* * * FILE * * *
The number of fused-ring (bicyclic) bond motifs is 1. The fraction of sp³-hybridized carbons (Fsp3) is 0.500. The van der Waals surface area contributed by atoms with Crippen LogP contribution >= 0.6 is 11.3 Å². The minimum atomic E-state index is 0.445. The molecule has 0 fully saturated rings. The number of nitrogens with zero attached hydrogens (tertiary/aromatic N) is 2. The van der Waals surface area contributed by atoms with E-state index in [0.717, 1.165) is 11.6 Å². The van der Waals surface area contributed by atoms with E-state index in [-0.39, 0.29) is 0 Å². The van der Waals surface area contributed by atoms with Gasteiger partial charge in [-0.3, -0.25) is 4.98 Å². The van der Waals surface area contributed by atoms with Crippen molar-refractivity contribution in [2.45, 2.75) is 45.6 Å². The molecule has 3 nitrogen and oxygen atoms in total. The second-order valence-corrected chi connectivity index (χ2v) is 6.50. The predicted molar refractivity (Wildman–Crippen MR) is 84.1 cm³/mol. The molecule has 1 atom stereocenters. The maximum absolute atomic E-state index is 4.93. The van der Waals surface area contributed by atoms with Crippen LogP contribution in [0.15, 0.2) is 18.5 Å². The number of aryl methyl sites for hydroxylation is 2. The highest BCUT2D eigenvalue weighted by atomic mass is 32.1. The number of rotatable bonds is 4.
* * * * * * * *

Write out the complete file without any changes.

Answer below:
The number of fused-ring (bicyclic) bond motifs is 1. The fraction of sp³-hybridized carbons (Fsp3) is 0.500. The van der Waals surface area contributed by atoms with Crippen LogP contribution >= 0.6 is 11.3 Å². The minimum atomic E-state index is 0.445. The molecule has 0 fully saturated rings. The number of nitrogens with zero attached hydrogens (tertiary/aromatic N) is 2. The van der Waals surface area contributed by atoms with E-state index in [0.717, 1.165) is 11.6 Å². The van der Waals surface area contributed by atoms with E-state index in [-0.39, 0.29) is 0 Å². The van der Waals surface area contributed by atoms with Gasteiger partial charge in [-0.3, -0.25) is 4.98 Å². The van der Waals surface area contributed by atoms with Crippen molar-refractivity contribution in [2.45, 2.75) is 45.6 Å². The molecule has 3 nitrogen and oxygen atoms in total. The second-order valence-corrected chi connectivity index (χ2v) is 6.50. The predicted molar refractivity (Wildman–Crippen MR) is 84.1 cm³/mol. The molecule has 1 atom stereocenters. The maximum absolute atomic E-state index is 4.93. The van der Waals surface area contributed by atoms with Crippen LogP contribution in [0.15, 0.2) is 18.5 Å². The number of aryl methyl sites for hydroxylation is 2. The highest BCUT2D eigenvalue weighted by atomic mass is 32.1. The number of rotatable bonds is 4.